Handcuff puzzle- escape!
I made the handcuffs out of rubber bands tied together with yarn.
They LOVED it! They were completely tangled up with their partner, stepping under and over the string (and of course giggling). After a couple of minutes, the parents got involved, wanting to try it themselves, and trying to help their kids (and not succeeding). J I asked if they wanted me to show them the solution, and the parents said that “no”, they would need to think about it for another week until next class, and then, after they get to play around with it, then I can show them the answerJ. It was a complete mess. This is really an awesome activity.

### Lesson 5 - Year 2

 Move three matchsticks to make 5 triangles

Warm up:

This was a good warm-up even though it’s pretty easy (all you need to do is move either the left or right triangle to the top (so that two of its vertices would be touching the two other triangles’ vertices). I set up a couple of these so that the kids could work in pairs. Then, I had a pair come up and explain what they did. At some point, the kids had the right solution, but they didn’t understand that it was the right solution because they thought they only made 4 triangles (they didn’t count the big one).

When I was walking to the Orange Village, I met 5 parents. Each parent had three children. Each child had a friend with them. What was the minimum number of people walking to Orange Village?
After a bit of thinking and discussing, they realized that the “I” could’ve been the only one walking there (since everyone else could be walking the other way)
1)
Pretend that a policeman came and told you that someone stole a gold chain from a museum. Facts:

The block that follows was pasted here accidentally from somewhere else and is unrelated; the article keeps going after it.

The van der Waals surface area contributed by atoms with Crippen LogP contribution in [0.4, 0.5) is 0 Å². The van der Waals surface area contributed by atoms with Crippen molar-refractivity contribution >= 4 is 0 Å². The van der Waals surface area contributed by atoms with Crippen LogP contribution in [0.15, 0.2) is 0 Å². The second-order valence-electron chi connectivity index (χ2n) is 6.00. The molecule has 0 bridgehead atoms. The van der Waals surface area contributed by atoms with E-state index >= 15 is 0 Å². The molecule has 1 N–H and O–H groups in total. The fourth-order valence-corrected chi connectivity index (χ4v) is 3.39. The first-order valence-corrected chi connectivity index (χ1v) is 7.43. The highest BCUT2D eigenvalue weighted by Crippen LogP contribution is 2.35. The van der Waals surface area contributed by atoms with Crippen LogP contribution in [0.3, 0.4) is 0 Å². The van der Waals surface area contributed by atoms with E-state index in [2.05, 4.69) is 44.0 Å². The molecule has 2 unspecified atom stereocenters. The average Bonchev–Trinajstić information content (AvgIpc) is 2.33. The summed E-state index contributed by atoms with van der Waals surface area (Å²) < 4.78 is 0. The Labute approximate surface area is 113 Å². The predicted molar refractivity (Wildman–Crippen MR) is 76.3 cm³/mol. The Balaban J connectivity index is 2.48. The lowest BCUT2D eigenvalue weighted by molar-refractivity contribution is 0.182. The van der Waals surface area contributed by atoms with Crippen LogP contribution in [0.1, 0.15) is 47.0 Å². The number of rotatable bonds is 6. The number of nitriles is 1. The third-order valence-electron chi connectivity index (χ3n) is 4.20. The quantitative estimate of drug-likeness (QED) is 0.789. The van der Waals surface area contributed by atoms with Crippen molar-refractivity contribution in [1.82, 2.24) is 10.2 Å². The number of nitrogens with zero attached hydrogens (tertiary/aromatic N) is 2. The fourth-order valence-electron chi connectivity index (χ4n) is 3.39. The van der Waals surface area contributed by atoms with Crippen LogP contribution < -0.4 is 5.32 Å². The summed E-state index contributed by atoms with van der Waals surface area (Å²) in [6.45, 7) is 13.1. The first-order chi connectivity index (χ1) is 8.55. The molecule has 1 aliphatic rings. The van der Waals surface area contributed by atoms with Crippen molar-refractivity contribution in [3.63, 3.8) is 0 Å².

- There are only three people who could’ve done it- Max, Dima, and Sasha (they could’ve done it together with one of the other suspects but those are the only people that could’ve done it)

- Max never does anything bad without Dima

- Sasha can’t drive (let’s say they got there by car)
Was Dima involved?

Thinking…discussing…arguing… After a couple of minutes, they thought of some possibilities of what could’ve happened;
1)      If Max did it, then Dima did it also – in that case, Dima did it
2)      If Sasha did it, then someone would have to be with him because he can’t drive, so it could either be Max (who would be with Dima) or only Dima, which, in both cases, involves Dima
OR…
3)      Dima did it alone, in which case, well… Dima did it.
Deep thinking… “These seem to be no other options except the ones we thought of, and in all the ones we thought of, Dima was involved…” Suddenly the kids’ faces brighten up “Now the policeman knows who to arrest! Ha!”

Play mancala with paper plates and poker chips (that way it is more “hands on” because it bigger than the usual mancala game board)
Very fun, and it involves math and strategy. We slip up into teams- two kids with me, three kids against us. The kids took turns moving, and we played a couple rounds, and mixed up the teams (the kids liked it, but they soon got tired of it).

Make a rectangle out of these pieces (solutions are included in white/gray):

They played around with these for a little while, and solved it, afterwards announcing that since they solved it one way already there was no point in continuing (oh well.)